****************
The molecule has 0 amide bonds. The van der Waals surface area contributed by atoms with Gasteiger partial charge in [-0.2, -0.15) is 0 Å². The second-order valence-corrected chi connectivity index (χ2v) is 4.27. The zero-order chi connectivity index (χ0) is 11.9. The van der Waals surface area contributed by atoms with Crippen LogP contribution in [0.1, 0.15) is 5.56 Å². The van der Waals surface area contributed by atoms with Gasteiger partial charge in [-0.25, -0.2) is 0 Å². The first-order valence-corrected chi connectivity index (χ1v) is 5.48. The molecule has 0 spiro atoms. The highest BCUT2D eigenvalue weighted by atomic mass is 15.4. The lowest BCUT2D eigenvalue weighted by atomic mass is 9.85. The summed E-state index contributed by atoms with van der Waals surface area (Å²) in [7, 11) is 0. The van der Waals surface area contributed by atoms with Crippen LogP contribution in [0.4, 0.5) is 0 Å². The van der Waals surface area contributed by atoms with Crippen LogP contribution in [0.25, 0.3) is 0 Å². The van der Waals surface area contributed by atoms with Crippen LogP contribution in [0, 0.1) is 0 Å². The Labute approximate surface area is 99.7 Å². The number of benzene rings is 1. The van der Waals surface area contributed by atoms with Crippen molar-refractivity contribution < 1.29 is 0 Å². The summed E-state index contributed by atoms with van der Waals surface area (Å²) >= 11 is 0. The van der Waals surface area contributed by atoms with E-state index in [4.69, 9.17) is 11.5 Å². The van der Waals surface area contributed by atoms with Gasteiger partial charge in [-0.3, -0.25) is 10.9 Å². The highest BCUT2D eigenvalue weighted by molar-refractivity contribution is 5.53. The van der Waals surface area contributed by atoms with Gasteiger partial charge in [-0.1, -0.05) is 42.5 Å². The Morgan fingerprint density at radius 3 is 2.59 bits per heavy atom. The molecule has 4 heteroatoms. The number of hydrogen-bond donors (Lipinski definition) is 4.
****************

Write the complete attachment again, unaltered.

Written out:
The molecule has 0 amide bonds. The van der Waals surface area contributed by atoms with Gasteiger partial charge in [-0.2, -0.15) is 0 Å². The second-order valence-corrected chi connectivity index (χ2v) is 4.27. The zero-order chi connectivity index (χ0) is 11.9. The van der Waals surface area contributed by atoms with Crippen LogP contribution in [0.1, 0.15) is 5.56 Å². The van der Waals surface area contributed by atoms with Gasteiger partial charge in [-0.25, -0.2) is 0 Å². The first-order valence-corrected chi connectivity index (χ1v) is 5.48. The molecule has 0 spiro atoms. The highest BCUT2D eigenvalue weighted by atomic mass is 15.4. The lowest BCUT2D eigenvalue weighted by atomic mass is 9.85. The summed E-state index contributed by atoms with van der Waals surface area (Å²) in [7, 11) is 0. The van der Waals surface area contributed by atoms with Crippen LogP contribution in [0.4, 0.5) is 0 Å². The van der Waals surface area contributed by atoms with Crippen LogP contribution in [0.25, 0.3) is 0 Å². The van der Waals surface area contributed by atoms with Crippen LogP contribution in [0, 0.1) is 0 Å². The Labute approximate surface area is 99.7 Å². The number of benzene rings is 1. The van der Waals surface area contributed by atoms with Crippen molar-refractivity contribution < 1.29 is 0 Å². The summed E-state index contributed by atoms with van der Waals surface area (Å²) >= 11 is 0. The van der Waals surface area contributed by atoms with E-state index in [4.69, 9.17) is 11.5 Å². The van der Waals surface area contributed by atoms with Gasteiger partial charge in [-0.3, -0.25) is 10.9 Å². The highest BCUT2D eigenvalue weighted by molar-refractivity contribution is 5.53. The van der Waals surface area contributed by atoms with Gasteiger partial charge in [-0.1, -0.05) is 42.5 Å². The Morgan fingerprint density at radius 3 is 2.59 bits per heavy atom. The molecule has 4 heteroatoms. The number of hydrogen-bond donors (Lipinski definition) is 4.